Lawrence Livermore scientists have devised tiny capsules made up of a highly permeable polymer shell and a sodium carbonate solution that actively reacts with and absorbs carbon dioxide (CO2). Sodium carbonate is typically known as the main ingredient in washing soda, a common household item. The capsules are a lot cheaper and more environmentally friendly than other chemical carbon capture methods, according to the researchers.
While renewable energy is catching up, there are still a great deal of coal or natural gas fired power plants operating throughout the world, with many more opening their gates. Instead of going against the wave, scientists are trying to make the best of it and develop carbon capture methods that diminish the levels of greenhouse gases or toxic chemicals that are released in the flue gases.
In the past decade or so, the industry has become heavily reliant on monoethanol amine (MEA) to capture carbon dioxide before it exits smokestacks. MEA, however, is extremely caustic forcing plants to employ high quality and expensive stainless steel throughout their pipelines where MEA crystals come into contact. Carbonates, on the other hand, are benign and require no additional fitting. This is mainly why the Lawrence Livermore scientists decided to work with sodium carbonate or washing soda, but what really made their work ingenious was the decision to encapsulate the carbon capturing solution.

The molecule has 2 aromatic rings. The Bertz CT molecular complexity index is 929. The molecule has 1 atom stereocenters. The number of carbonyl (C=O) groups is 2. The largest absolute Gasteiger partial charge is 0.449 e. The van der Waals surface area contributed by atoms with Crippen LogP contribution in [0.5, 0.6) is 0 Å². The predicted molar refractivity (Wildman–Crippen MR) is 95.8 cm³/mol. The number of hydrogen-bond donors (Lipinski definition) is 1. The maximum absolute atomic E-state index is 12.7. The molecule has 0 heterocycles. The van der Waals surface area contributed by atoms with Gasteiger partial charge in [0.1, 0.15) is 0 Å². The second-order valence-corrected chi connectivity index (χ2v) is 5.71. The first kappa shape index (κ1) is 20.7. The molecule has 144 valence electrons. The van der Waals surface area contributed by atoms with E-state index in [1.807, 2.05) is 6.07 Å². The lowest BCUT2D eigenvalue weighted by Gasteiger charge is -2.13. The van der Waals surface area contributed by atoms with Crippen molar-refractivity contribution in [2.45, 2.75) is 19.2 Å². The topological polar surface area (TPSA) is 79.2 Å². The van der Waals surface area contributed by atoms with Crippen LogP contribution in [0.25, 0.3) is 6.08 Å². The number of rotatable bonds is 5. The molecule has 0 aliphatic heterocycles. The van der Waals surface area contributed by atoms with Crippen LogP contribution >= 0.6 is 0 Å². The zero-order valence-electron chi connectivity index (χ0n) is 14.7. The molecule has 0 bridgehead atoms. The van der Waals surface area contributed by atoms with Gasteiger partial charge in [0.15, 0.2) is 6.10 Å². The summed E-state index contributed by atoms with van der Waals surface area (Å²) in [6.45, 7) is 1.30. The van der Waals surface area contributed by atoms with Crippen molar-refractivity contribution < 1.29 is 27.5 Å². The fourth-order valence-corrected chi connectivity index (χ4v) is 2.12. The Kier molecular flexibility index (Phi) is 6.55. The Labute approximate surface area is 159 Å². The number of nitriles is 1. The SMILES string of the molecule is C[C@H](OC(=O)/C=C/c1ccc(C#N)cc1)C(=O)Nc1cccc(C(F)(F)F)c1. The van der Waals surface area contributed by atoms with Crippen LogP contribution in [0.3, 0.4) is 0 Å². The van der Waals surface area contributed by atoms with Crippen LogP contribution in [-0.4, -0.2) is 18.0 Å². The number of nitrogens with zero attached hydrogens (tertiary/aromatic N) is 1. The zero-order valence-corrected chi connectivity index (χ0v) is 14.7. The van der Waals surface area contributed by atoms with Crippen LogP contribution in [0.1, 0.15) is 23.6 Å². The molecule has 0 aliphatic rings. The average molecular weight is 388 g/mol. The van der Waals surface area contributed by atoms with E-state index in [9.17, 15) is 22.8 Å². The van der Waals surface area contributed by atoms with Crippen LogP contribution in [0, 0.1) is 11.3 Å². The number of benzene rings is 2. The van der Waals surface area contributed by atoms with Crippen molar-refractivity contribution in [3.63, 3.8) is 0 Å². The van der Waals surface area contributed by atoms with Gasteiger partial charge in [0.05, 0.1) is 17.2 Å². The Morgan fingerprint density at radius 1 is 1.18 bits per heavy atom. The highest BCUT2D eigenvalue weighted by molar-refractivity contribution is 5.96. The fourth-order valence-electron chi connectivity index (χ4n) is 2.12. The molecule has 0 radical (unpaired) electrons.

Microcapsules have become increasingly popular in medicine, agriculture or even cosmetics, but this is the first time they’ve been used for carbon capture. Being spherical, the capsules offer a much greater active surface area, absorbing more CO2 than other solvents. Putting the carbonate solution inside of the capsules also allows it to be used for CO2 capture without making direct contact with the surface of equipment in the power plant, as well as being able to move it between absorption and release towers easily, even when it absorbs so much CO2 that it solidifies, according to Roger Aines, one of the Lawrence Livermore team members.
Unlike more caustic solvents used in capturing CO2, the microcapsules only react with the gas of interest (in this case CO2).
“Encapsulation allows you to combine the advantages of solid capture media and liquid capture media in the same platform,” says Jennifer Lewis of Harvard School of Engineering and Applied Sciences, and key author of a paper appearing in the Feb. 5 edition of the journal, Nature Communications.
Washing soda is mined locally, instead of being manufacturing in plants using energy intensive, complex chemical process such as the case with MEA. More importantly, it’s easily recyclable and can be used time and time again.
“It can be reused forever, while amines break down in a period of months to years,” Aines says.
“We think the microcapsule technology provides a new way to make carbon capture efficient with fewer environmental issues,” he says. “Capturing the world’s carbon emissions is a huge task. We need technology that can be applied to many kinds of carbon dioxide sources with the public’s full confidence in its safety and sustainability.”
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